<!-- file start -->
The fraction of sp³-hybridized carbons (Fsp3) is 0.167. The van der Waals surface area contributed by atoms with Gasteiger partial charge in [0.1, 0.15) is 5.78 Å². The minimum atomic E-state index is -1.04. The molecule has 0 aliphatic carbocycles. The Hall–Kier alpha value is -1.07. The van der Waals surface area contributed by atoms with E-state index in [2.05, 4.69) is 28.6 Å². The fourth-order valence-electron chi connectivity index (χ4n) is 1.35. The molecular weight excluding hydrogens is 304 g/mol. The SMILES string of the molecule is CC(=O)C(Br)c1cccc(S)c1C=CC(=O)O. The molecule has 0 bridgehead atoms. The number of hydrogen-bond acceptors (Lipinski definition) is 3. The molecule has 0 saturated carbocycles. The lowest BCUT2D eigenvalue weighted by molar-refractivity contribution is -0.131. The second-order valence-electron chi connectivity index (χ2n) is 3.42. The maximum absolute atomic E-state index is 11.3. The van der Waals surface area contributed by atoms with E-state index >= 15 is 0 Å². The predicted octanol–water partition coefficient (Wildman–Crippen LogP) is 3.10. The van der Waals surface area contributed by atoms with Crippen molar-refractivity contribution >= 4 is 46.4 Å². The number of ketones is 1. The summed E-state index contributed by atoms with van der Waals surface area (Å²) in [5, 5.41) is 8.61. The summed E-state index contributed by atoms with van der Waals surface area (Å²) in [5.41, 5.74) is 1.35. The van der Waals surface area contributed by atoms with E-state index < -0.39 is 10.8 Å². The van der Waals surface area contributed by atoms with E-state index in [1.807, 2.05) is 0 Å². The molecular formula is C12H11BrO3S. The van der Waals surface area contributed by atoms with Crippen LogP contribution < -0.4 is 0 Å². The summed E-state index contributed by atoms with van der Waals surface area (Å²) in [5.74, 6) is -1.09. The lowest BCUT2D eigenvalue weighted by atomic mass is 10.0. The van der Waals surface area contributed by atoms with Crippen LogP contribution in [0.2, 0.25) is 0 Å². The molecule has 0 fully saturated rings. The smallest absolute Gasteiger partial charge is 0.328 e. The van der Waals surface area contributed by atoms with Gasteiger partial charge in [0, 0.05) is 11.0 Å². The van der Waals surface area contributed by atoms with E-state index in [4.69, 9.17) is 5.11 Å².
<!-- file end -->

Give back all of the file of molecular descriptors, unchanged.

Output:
The fraction of sp³-hybridized carbons (Fsp3) is 0.167. The van der Waals surface area contributed by atoms with Gasteiger partial charge in [0.1, 0.15) is 5.78 Å². The minimum atomic E-state index is -1.04. The molecule has 0 aliphatic carbocycles. The Hall–Kier alpha value is -1.07. The van der Waals surface area contributed by atoms with E-state index in [2.05, 4.69) is 28.6 Å². The fourth-order valence-electron chi connectivity index (χ4n) is 1.35. The molecular weight excluding hydrogens is 304 g/mol. The SMILES string of the molecule is CC(=O)C(Br)c1cccc(S)c1C=CC(=O)O. The molecule has 0 bridgehead atoms. The number of hydrogen-bond acceptors (Lipinski definition) is 3. The molecule has 0 saturated carbocycles. The lowest BCUT2D eigenvalue weighted by molar-refractivity contribution is -0.131. The second-order valence-electron chi connectivity index (χ2n) is 3.42. The maximum absolute atomic E-state index is 11.3. The van der Waals surface area contributed by atoms with E-state index >= 15 is 0 Å². The predicted octanol–water partition coefficient (Wildman–Crippen LogP) is 3.10. The van der Waals surface area contributed by atoms with Crippen molar-refractivity contribution >= 4 is 46.4 Å². The number of ketones is 1. The summed E-state index contributed by atoms with van der Waals surface area (Å²) in [5, 5.41) is 8.61. The summed E-state index contributed by atoms with van der Waals surface area (Å²) in [5.41, 5.74) is 1.35. The van der Waals surface area contributed by atoms with E-state index < -0.39 is 10.8 Å². The van der Waals surface area contributed by atoms with E-state index in [1.807, 2.05) is 0 Å². The molecular formula is C12H11BrO3S. The van der Waals surface area contributed by atoms with Crippen LogP contribution < -0.4 is 0 Å². The summed E-state index contributed by atoms with van der Waals surface area (Å²) in [5.74, 6) is -1.09. The lowest BCUT2D eigenvalue weighted by atomic mass is 10.0. The van der Waals surface area contributed by atoms with Crippen LogP contribution in [0.2, 0.25) is 0 Å². The molecule has 0 fully saturated rings. The smallest absolute Gasteiger partial charge is 0.328 e. The van der Waals surface area contributed by atoms with Gasteiger partial charge in [0, 0.05) is 11.0 Å². The van der Waals surface area contributed by atoms with E-state index in [4.69, 9.17) is 5.11 Å².